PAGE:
The FDP, however, also wants to use so-called blue hydrogen, which is produced from natural gas or methane. The party wants to use it as a bridging technology for a transitional period. But, blue hydrogen is only CO2-neutral as long as the carbon produced is not released into the air, for example when it is stored.

Carbon storage

When it comes to the technologies of carbon capture and storage and carbon utilization, the two parties take different locaiongs.

“In theory, this could allow coal-fired or gas-fired strength plants to continue to function by capturing and storing the CO2 emissions they produce,” David Wortmann said. “However, the Greens do not want to create another bridging technology that will consequence in fossil-powered plants running for longer.”

Room for compromise?

Coal phase-out

The Greens want to bring forward Germany’s exit from coalto 2030. But that could prove to be difficult with the FDP, already though the party has not in addition committed to a date.

But if both parties agree on CO2 pricing – which David Wortmann and Claudia Kemfert believe is possible – it could accelerate the country’s coal phase-out and make it easier to unprotected to climate neutrality.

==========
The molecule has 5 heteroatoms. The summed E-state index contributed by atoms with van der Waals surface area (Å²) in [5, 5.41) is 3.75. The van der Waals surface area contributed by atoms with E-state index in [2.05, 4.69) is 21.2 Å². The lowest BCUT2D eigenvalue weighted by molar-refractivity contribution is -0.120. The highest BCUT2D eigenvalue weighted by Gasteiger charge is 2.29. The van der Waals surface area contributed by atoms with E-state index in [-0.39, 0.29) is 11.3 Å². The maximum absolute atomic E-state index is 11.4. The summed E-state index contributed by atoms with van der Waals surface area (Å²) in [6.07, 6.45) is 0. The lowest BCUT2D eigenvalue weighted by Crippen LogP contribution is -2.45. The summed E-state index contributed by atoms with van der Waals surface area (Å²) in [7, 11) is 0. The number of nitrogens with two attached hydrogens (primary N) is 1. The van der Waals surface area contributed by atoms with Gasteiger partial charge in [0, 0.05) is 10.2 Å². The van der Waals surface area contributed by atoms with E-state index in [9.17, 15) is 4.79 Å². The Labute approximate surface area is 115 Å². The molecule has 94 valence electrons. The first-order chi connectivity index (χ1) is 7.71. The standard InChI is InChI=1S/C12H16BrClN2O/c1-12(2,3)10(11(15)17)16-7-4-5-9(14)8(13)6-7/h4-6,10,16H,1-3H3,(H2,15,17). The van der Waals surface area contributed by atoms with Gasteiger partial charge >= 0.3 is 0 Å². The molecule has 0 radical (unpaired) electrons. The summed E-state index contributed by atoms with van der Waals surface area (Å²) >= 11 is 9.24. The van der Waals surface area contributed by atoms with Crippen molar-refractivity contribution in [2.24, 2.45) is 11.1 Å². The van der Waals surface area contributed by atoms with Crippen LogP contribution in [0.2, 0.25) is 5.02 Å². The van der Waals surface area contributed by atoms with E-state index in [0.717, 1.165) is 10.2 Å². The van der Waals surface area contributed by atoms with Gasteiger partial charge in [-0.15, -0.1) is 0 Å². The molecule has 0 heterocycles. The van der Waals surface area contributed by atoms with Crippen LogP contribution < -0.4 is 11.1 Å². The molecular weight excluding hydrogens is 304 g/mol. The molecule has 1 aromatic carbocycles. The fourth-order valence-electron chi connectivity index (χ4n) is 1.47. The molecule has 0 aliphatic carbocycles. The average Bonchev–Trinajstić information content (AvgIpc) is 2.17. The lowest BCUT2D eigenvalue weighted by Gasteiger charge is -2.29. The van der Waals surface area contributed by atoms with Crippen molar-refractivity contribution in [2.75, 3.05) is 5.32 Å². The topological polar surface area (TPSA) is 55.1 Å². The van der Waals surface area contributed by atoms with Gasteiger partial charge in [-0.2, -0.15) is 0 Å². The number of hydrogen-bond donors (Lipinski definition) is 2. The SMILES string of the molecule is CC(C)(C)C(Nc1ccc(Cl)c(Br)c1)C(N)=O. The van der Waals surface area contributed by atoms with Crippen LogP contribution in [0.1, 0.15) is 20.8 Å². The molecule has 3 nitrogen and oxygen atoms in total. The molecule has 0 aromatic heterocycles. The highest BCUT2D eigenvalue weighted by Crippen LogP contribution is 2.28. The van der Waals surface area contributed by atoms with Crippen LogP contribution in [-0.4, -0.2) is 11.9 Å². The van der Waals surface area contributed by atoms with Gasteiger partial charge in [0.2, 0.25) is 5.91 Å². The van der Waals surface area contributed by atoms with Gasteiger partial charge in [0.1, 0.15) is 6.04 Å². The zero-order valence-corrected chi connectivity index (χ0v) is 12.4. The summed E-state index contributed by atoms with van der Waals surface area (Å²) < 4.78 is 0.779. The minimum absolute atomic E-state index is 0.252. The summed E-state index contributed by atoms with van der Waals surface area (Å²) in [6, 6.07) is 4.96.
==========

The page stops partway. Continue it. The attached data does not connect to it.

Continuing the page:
“The higher the CO2 price, the faster coal-fired strength generation will become unattractive in the market, and that may average that the coal phase-out can truly take place by 2030,” Wortmann said.

Industrial policy

This is an issue on which energy economist Kemfert believes the two parties are most likely to compromise. “The Greens have a strikingly industry-friendly program, with instruments to promote industry, such as compensation payments for climate protection measures,” Kemfert said. “I can well imagine the FDP going along with that.”


Early during the election campaign, FDP leader Christian Lindner made it clear that he was interested in the post of finance minister should his party make it into the new government. The Greens could agree to Lindner taking on the important ministry but not without concessions on the part of the free liberals, David Wortmann said.

In mid-August, the co-leaders of the Greens, Annalena Baerbock and Robert Habeck announced plans for a climate protection ministry

“In the coalition negotiations, the Greens will certainly stake a claim to meaningful portfolios applicable for climate protection, such as the economics ministry which would be responsible for the expansion of replaceable energies will fall, or also the ecosystem ministry,” Wortmann additional.

This article has been translated from German